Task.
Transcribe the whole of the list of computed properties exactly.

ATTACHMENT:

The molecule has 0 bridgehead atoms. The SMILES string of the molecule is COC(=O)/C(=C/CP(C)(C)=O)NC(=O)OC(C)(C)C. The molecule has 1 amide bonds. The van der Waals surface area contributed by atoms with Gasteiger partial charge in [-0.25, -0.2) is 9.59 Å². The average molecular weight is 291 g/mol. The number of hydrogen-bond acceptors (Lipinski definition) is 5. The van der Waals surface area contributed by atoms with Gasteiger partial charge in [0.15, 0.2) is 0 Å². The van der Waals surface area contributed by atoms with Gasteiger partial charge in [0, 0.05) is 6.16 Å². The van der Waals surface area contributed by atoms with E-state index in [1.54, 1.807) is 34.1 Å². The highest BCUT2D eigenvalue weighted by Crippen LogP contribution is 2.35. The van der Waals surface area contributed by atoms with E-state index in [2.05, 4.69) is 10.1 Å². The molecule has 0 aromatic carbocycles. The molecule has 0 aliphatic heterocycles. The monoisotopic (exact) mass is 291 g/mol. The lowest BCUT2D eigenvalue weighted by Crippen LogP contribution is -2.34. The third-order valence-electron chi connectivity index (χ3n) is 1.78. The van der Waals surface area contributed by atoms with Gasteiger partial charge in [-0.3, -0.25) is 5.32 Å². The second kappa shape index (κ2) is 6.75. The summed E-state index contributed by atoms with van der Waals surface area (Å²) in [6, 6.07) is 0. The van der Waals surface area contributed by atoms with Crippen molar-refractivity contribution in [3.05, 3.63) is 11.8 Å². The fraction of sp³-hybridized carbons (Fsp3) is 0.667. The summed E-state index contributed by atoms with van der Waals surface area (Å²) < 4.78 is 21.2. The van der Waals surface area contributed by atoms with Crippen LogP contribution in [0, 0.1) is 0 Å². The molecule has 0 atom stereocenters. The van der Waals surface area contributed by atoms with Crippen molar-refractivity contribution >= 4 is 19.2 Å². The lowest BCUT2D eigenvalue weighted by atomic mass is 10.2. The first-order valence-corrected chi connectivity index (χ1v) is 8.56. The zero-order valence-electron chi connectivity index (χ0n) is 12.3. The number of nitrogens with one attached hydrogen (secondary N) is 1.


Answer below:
The molecule has 0 bridgehead atoms. The SMILES string of the molecule is COC(=O)/C(=C/CP(C)(C)=O)NC(=O)OC(C)(C)C. The molecule has 1 amide bonds. The van der Waals surface area contributed by atoms with Gasteiger partial charge in [-0.25, -0.2) is 9.59 Å². The average molecular weight is 291 g/mol. The number of hydrogen-bond acceptors (Lipinski definition) is 5. The van der Waals surface area contributed by atoms with Gasteiger partial charge in [0.15, 0.2) is 0 Å². The van der Waals surface area contributed by atoms with Gasteiger partial charge in [0, 0.05) is 6.16 Å². The van der Waals surface area contributed by atoms with E-state index in [1.54, 1.807) is 34.1 Å². The highest BCUT2D eigenvalue weighted by Crippen LogP contribution is 2.35. The van der Waals surface area contributed by atoms with E-state index in [2.05, 4.69) is 10.1 Å². The molecule has 0 aromatic carbocycles. The molecule has 0 aliphatic heterocycles. The monoisotopic (exact) mass is 291 g/mol. The lowest BCUT2D eigenvalue weighted by Crippen LogP contribution is -2.34. The third-order valence-electron chi connectivity index (χ3n) is 1.78. The van der Waals surface area contributed by atoms with Gasteiger partial charge in [-0.3, -0.25) is 5.32 Å². The second kappa shape index (κ2) is 6.75. The summed E-state index contributed by atoms with van der Waals surface area (Å²) in [6, 6.07) is 0. The van der Waals surface area contributed by atoms with Crippen molar-refractivity contribution in [3.05, 3.63) is 11.8 Å². The fraction of sp³-hybridized carbons (Fsp3) is 0.667. The summed E-state index contributed by atoms with van der Waals surface area (Å²) < 4.78 is 21.2. The van der Waals surface area contributed by atoms with Crippen LogP contribution in [0, 0.1) is 0 Å². The molecule has 0 atom stereocenters. The van der Waals surface area contributed by atoms with Crippen molar-refractivity contribution >= 4 is 19.2 Å². The lowest BCUT2D eigenvalue weighted by atomic mass is 10.2. The first-order valence-corrected chi connectivity index (χ1v) is 8.56. The zero-order valence-electron chi connectivity index (χ0n) is 12.3. The number of nitrogens with one attached hydrogen (secondary N) is 1.